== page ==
The practice of deploying RIMs was widely used in the 1980’s and 1990’s and still continues today.


In late 2005 Telstra started a roll out of a series of upgrades to the RIM infrastructure within the greater Gungahlin area. This upgrade enabled residents who were connected to a RIM to access ADSL broadband services. The upgrade took nearly three years to complete with the majority of RIMs in north Canberra upgraded in between August 2006 through to March 2008.

The upgrades replaced some of the RIM infrastructure with a new device called a Customer Multiplexer (CMUX). There are various versions and sizes of CMUX’s available, the version retrofitted into the existing RIM cabinets is known as a mini-CMUX.

A CMUX provides all the services of a RIM, with the addition of termination of ADSL connectivity. A CMUX can operate as a mini DLSAM, terminating ADSL on the copper connection within a residential area. It then uses the fibre optic path to the exchange like a backbone network link.

A great resource which explains these technologies further can be found here on the Whirlpool forums

As of mid 2008 nearly all the greater Gungahlin area had access in one form or another to ADSL.

Then what happened?

Telstra had completed its upgrade of all the RIM infrastructure to the mini-CMUX and people applied for ADSL in droves. As thousands of people had waited for such a long time for broadband in northern Canberra many people took advantage of the new technology.

It is my opinion, and my opinion only that Telstra failed to consider what these RIM upgrades would mean to the rest of the network. This failure in forethought and planning is the reason why the curent performance is unacceptable.

Let me explain why.

Crace exchange has one of the highest numbers of RIM/CMUX devices connected to it in the country. There are currently 75  RIM cabinets across the north of Canberra that all connect back to a single exchange. There are also numerous mobile phone towers and other services like Integrated Services Digital Network (ISDN) that also terminate at Crace exchange.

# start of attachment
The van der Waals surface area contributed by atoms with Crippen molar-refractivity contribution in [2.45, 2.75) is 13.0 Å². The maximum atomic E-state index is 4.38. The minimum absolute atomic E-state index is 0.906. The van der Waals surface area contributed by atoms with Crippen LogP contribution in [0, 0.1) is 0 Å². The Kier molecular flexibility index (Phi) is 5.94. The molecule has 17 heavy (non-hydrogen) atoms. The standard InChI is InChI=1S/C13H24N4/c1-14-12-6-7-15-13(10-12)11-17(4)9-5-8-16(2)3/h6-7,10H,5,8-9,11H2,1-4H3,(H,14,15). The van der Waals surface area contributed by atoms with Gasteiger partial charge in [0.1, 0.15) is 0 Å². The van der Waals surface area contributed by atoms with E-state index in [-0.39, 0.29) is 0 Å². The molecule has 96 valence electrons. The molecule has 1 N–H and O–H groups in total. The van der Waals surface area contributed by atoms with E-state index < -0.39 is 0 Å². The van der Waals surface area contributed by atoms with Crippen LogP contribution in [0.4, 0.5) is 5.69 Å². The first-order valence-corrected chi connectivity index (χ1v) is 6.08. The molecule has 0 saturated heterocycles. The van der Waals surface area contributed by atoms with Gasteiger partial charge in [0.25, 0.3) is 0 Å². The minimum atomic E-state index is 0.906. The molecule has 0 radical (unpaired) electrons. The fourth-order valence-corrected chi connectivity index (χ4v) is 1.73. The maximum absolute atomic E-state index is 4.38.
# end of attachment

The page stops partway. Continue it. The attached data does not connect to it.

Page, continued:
The Gungahlin area is one of the highest population growth areas in Canberra with approximately 38,000 people (reference). According to the Australia Bureau of Statistics 3 of the top 4 suburbs for population growth within the ACT for 2007-2008 are within the Gungahlin area;

  • 1st Harrison 73.2% growth
  • 3rd Gungahlin 13.6% growth
  • 4th Amaroo  4.2% growth                        (reference)

In performing the upgrade Telstra enabled 38,000 people who were on narrow band dial up internet to use broadband services in a short period of time. The volume of data that is now being moved through Crace exchange has increased in volume by possibly 35 times more than before.

The basic math.

  • dial up typical maximum speed 56kb/s or 56,000 bits per second
  • ADSL average line speed 2mb/s or 2,000,000 bits per second (approximation)

2,000,000 divided by 56,000 = 35.714

Sure there are a few assumptions being made here but it illustrates my point. The impact of these upgrades should have been obvious to Telstra and should have been catered for. This is the reason for the congestion – devices or links within Crace exchange are not capable of delivering the bandwidth enabled for the residents of Gungahlin.

I will put this into a different context people may be more familiar with.

It is analogous to the Roads and Traffic Authority widening the Sydney Harbour Tunnel  from 2 lanes to 70 in each direction but only leaving the original number of toll boths open. Sure all the traffic will move at incredible speeds through the tunnel, but it comes to a complete standstill while trying to pass through the bottleneck that is the toll booths.